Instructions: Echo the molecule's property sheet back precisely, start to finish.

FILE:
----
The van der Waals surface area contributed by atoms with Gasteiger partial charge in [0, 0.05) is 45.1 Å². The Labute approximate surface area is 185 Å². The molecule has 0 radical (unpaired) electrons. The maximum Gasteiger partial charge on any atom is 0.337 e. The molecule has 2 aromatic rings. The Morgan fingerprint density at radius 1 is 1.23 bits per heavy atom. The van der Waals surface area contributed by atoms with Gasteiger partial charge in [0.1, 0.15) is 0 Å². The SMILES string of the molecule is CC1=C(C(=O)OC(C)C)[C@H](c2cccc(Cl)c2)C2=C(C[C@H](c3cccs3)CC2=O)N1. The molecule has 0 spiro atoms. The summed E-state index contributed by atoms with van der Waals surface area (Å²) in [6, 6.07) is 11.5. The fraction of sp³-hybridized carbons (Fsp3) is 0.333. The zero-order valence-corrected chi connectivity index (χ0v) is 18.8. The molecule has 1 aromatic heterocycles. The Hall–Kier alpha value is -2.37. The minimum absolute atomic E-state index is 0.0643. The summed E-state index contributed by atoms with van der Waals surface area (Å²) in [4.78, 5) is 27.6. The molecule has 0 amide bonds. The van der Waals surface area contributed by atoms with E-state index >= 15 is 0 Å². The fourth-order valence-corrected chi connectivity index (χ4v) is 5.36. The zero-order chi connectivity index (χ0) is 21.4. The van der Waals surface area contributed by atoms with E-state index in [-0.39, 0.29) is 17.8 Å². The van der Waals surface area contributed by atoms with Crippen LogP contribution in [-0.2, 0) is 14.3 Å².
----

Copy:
The van der Waals surface area contributed by atoms with Gasteiger partial charge in [0, 0.05) is 45.1 Å². The Labute approximate surface area is 185 Å². The molecule has 0 radical (unpaired) electrons. The maximum Gasteiger partial charge on any atom is 0.337 e. The molecule has 2 aromatic rings. The Morgan fingerprint density at radius 1 is 1.23 bits per heavy atom. The van der Waals surface area contributed by atoms with Gasteiger partial charge in [0.1, 0.15) is 0 Å². The SMILES string of the molecule is CC1=C(C(=O)OC(C)C)[C@H](c2cccc(Cl)c2)C2=C(C[C@H](c3cccs3)CC2=O)N1. The molecule has 0 spiro atoms. The summed E-state index contributed by atoms with van der Waals surface area (Å²) in [6, 6.07) is 11.5. The fraction of sp³-hybridized carbons (Fsp3) is 0.333. The zero-order valence-corrected chi connectivity index (χ0v) is 18.8. The molecule has 1 aromatic heterocycles. The Hall–Kier alpha value is -2.37. The minimum absolute atomic E-state index is 0.0643. The summed E-state index contributed by atoms with van der Waals surface area (Å²) in [4.78, 5) is 27.6. The molecule has 0 amide bonds. The van der Waals surface area contributed by atoms with E-state index >= 15 is 0 Å². The fourth-order valence-corrected chi connectivity index (χ4v) is 5.36. The zero-order chi connectivity index (χ0) is 21.4. The van der Waals surface area contributed by atoms with E-state index in [-0.39, 0.29) is 17.8 Å². The van der Waals surface area contributed by atoms with Crippen LogP contribution in [-0.2, 0) is 14.3 Å².